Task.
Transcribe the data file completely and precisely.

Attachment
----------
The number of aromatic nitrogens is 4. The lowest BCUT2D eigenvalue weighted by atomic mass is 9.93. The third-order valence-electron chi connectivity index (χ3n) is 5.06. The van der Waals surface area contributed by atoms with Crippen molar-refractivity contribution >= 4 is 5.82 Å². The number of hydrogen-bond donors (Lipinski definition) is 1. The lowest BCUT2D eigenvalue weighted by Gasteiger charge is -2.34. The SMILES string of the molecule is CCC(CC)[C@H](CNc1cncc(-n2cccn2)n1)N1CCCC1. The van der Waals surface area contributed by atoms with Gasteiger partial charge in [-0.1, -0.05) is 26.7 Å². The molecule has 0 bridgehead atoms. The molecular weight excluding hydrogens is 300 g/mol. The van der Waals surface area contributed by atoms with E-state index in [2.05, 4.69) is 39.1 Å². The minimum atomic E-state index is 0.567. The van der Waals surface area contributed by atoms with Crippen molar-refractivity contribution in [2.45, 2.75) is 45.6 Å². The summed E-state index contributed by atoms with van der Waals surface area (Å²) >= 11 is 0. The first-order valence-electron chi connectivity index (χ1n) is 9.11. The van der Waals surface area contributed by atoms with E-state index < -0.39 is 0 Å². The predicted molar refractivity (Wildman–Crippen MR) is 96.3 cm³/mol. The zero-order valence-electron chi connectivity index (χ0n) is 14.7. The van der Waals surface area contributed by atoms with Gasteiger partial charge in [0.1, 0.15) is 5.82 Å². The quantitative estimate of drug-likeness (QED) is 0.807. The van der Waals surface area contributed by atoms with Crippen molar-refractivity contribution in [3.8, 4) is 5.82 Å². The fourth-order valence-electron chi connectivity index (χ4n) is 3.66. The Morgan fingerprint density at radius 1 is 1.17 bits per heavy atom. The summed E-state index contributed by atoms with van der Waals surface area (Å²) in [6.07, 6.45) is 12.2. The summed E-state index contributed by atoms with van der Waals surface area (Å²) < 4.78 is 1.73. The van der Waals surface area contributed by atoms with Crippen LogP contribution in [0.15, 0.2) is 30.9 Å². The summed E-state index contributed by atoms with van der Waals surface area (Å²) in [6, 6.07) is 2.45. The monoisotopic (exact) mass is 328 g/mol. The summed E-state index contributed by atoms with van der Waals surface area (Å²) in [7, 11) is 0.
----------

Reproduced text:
The number of aromatic nitrogens is 4. The lowest BCUT2D eigenvalue weighted by atomic mass is 9.93. The third-order valence-electron chi connectivity index (χ3n) is 5.06. The van der Waals surface area contributed by atoms with Crippen molar-refractivity contribution >= 4 is 5.82 Å². The number of hydrogen-bond donors (Lipinski definition) is 1. The lowest BCUT2D eigenvalue weighted by Gasteiger charge is -2.34. The SMILES string of the molecule is CCC(CC)[C@H](CNc1cncc(-n2cccn2)n1)N1CCCC1. The van der Waals surface area contributed by atoms with Gasteiger partial charge in [-0.1, -0.05) is 26.7 Å². The molecule has 0 bridgehead atoms. The molecular weight excluding hydrogens is 300 g/mol. The van der Waals surface area contributed by atoms with E-state index in [2.05, 4.69) is 39.1 Å². The minimum atomic E-state index is 0.567. The van der Waals surface area contributed by atoms with Crippen molar-refractivity contribution in [2.45, 2.75) is 45.6 Å². The summed E-state index contributed by atoms with van der Waals surface area (Å²) >= 11 is 0. The first-order valence-electron chi connectivity index (χ1n) is 9.11. The van der Waals surface area contributed by atoms with E-state index < -0.39 is 0 Å². The predicted molar refractivity (Wildman–Crippen MR) is 96.3 cm³/mol. The zero-order valence-electron chi connectivity index (χ0n) is 14.7. The van der Waals surface area contributed by atoms with Gasteiger partial charge in [0.1, 0.15) is 5.82 Å². The quantitative estimate of drug-likeness (QED) is 0.807. The van der Waals surface area contributed by atoms with Crippen molar-refractivity contribution in [3.8, 4) is 5.82 Å². The fourth-order valence-electron chi connectivity index (χ4n) is 3.66. The Morgan fingerprint density at radius 1 is 1.17 bits per heavy atom. The summed E-state index contributed by atoms with van der Waals surface area (Å²) in [6.07, 6.45) is 12.2. The summed E-state index contributed by atoms with van der Waals surface area (Å²) < 4.78 is 1.73. The van der Waals surface area contributed by atoms with Crippen LogP contribution in [0.15, 0.2) is 30.9 Å². The summed E-state index contributed by atoms with van der Waals surface area (Å²) in [6, 6.07) is 2.45. The monoisotopic (exact) mass is 328 g/mol. The summed E-state index contributed by atoms with van der Waals surface area (Å²) in [7, 11) is 0.